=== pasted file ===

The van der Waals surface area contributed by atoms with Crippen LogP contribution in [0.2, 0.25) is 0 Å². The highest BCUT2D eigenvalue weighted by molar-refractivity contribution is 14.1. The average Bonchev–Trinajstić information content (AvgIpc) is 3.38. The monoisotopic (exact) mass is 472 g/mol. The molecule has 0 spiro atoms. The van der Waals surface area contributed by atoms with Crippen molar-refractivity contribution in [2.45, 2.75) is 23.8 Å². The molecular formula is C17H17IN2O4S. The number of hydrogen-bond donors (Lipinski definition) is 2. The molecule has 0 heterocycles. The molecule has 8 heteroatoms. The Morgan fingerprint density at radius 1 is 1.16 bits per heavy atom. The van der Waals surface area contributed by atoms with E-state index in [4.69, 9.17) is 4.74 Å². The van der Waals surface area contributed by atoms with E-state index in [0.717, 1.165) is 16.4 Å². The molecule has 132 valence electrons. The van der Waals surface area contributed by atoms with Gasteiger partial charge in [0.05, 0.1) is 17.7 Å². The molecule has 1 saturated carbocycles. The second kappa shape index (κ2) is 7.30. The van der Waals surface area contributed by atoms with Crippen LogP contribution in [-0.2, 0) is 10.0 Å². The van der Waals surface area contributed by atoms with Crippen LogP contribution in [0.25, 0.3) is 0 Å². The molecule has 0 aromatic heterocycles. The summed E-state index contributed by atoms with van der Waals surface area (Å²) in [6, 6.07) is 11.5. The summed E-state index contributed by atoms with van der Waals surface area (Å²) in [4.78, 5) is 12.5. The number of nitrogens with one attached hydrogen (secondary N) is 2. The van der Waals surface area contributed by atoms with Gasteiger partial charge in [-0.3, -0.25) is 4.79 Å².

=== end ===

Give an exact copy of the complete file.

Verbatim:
The van der Waals surface area contributed by atoms with Crippen LogP contribution in [0.2, 0.25) is 0 Å². The highest BCUT2D eigenvalue weighted by molar-refractivity contribution is 14.1. The average Bonchev–Trinajstić information content (AvgIpc) is 3.38. The monoisotopic (exact) mass is 472 g/mol. The molecule has 0 spiro atoms. The van der Waals surface area contributed by atoms with Crippen molar-refractivity contribution in [2.45, 2.75) is 23.8 Å². The molecular formula is C17H17IN2O4S. The number of hydrogen-bond donors (Lipinski definition) is 2. The molecule has 0 heterocycles. The molecule has 8 heteroatoms. The Morgan fingerprint density at radius 1 is 1.16 bits per heavy atom. The van der Waals surface area contributed by atoms with E-state index in [4.69, 9.17) is 4.74 Å². The van der Waals surface area contributed by atoms with E-state index in [0.717, 1.165) is 16.4 Å². The molecule has 132 valence electrons. The van der Waals surface area contributed by atoms with Gasteiger partial charge in [0.05, 0.1) is 17.7 Å². The molecule has 1 saturated carbocycles. The second kappa shape index (κ2) is 7.30. The van der Waals surface area contributed by atoms with Crippen LogP contribution in [-0.2, 0) is 10.0 Å². The van der Waals surface area contributed by atoms with Crippen LogP contribution in [0.25, 0.3) is 0 Å². The molecule has 0 aromatic heterocycles. The summed E-state index contributed by atoms with van der Waals surface area (Å²) in [6, 6.07) is 11.5. The summed E-state index contributed by atoms with van der Waals surface area (Å²) in [4.78, 5) is 12.5. The number of nitrogens with one attached hydrogen (secondary N) is 2. The van der Waals surface area contributed by atoms with Gasteiger partial charge in [-0.3, -0.25) is 4.79 Å².